IFTA is the international fuel tax agreement. It arranges for the reimbursement for fuel taxes across state and international lines (when your trucks cross into Canada). Trucking companies do have the option of refusing to become official members in IFTA, but then you will need fuel permits for every state and every province into which one of your trucks passes. There are permanent annual permits, and there are temporary permits. Here are the benefits and drawbacks of the temporary permits.
Temporary Permits Last Just Long Enough
Take temporary fuel permits in North Dakota, for example. You can buy a temporary fuel permit for three days. That is just long enough for your truck and its driver to cross into and/or through North Dakota to drop off a load and come back. Your driver is safe from penalties if he/she is pulled over by the police, and you and your company reap the benefits of the fuel permit. Make sure you buy the fuel permit in advance to the driver's trip, and he/she is good to go. (Repeat the temporary fuel permit process for each state the driver has to go through, too.)
Temporary Permits Are an Affordable Short-Term Option
A lot of trucking companies do not like the idea of having to pay annual dues just to drive across state and provincial lines. However, they definitely do not like the idea of paying big ticket fees for driving without the permits either. If your trucks rarely cross out of state, then temporary permits are a reasonably affordable short-term option. Most states charge varying fees for their short-term permits in accordance with state trucking laws.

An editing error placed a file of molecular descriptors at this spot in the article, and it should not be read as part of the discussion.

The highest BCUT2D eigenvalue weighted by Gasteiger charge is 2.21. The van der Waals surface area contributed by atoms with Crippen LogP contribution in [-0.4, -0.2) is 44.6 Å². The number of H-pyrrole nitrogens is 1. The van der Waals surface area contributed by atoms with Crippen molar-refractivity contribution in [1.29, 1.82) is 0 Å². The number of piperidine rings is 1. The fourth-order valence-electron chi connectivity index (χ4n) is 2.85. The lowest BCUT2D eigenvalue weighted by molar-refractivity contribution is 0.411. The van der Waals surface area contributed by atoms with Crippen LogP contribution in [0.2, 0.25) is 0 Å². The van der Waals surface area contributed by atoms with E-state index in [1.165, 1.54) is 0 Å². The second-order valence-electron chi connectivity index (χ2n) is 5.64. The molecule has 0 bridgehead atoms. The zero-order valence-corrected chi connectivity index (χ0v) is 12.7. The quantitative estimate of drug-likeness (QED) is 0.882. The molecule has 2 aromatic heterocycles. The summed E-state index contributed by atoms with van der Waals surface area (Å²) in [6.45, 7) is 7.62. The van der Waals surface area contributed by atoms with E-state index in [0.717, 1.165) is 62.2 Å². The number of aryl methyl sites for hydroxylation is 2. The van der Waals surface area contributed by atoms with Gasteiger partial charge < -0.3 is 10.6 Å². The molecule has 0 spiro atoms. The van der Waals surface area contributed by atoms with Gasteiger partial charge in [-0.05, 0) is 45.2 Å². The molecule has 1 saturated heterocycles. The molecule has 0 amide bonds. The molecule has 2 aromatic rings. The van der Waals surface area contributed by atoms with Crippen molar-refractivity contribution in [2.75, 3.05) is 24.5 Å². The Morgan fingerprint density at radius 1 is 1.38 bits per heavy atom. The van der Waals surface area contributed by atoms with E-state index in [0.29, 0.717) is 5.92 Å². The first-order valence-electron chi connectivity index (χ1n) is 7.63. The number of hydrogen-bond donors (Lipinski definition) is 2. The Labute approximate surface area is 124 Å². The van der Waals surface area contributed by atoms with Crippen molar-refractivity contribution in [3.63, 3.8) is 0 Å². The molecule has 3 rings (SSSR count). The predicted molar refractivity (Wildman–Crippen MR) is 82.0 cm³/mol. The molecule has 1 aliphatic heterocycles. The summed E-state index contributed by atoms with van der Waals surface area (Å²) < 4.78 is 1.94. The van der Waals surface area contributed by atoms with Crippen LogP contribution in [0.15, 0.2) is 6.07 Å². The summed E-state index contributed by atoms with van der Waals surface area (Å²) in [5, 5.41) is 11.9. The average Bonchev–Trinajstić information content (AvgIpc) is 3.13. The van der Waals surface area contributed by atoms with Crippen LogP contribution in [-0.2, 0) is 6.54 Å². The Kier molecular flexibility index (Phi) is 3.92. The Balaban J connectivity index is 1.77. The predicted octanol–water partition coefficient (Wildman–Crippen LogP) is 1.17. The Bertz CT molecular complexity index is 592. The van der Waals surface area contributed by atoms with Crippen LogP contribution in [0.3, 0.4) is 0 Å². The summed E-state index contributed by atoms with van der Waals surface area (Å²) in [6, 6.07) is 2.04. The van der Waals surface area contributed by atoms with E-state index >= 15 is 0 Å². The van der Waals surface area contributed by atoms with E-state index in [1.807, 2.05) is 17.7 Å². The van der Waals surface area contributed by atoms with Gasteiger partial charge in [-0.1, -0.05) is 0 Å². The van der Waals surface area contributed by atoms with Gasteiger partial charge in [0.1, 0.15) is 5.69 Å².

More Trips Makes Temporary Permits Less Ideal
If you suddenly find that you have a few customers who are requesting frequent trips into other states or provinces, temporary permits are not such a good idea. Compounded temporary permit fees for each state/province and every trip adds up fast. You may reach the point where paying your annual dues into IFTA would be cheaper than the temporary permits. If your trucking company is growing that rapidly, temporary permits may no longer be a viable solution.
Temporary Permits Do Not Accommodate Special Circumstances
If a truck breaks down, or a driver becomes sick, the temporary permits will expire. The longer the immobile state of truck and driver in one location, the more likely the temporary permit becomes useless. Then you have to pay double the temporary permit fee (or triple!) just to get the truck and driver back on the road and through that particular state.
Talk with a company that provides fuel permits like Highway Permits about what would be right for your business.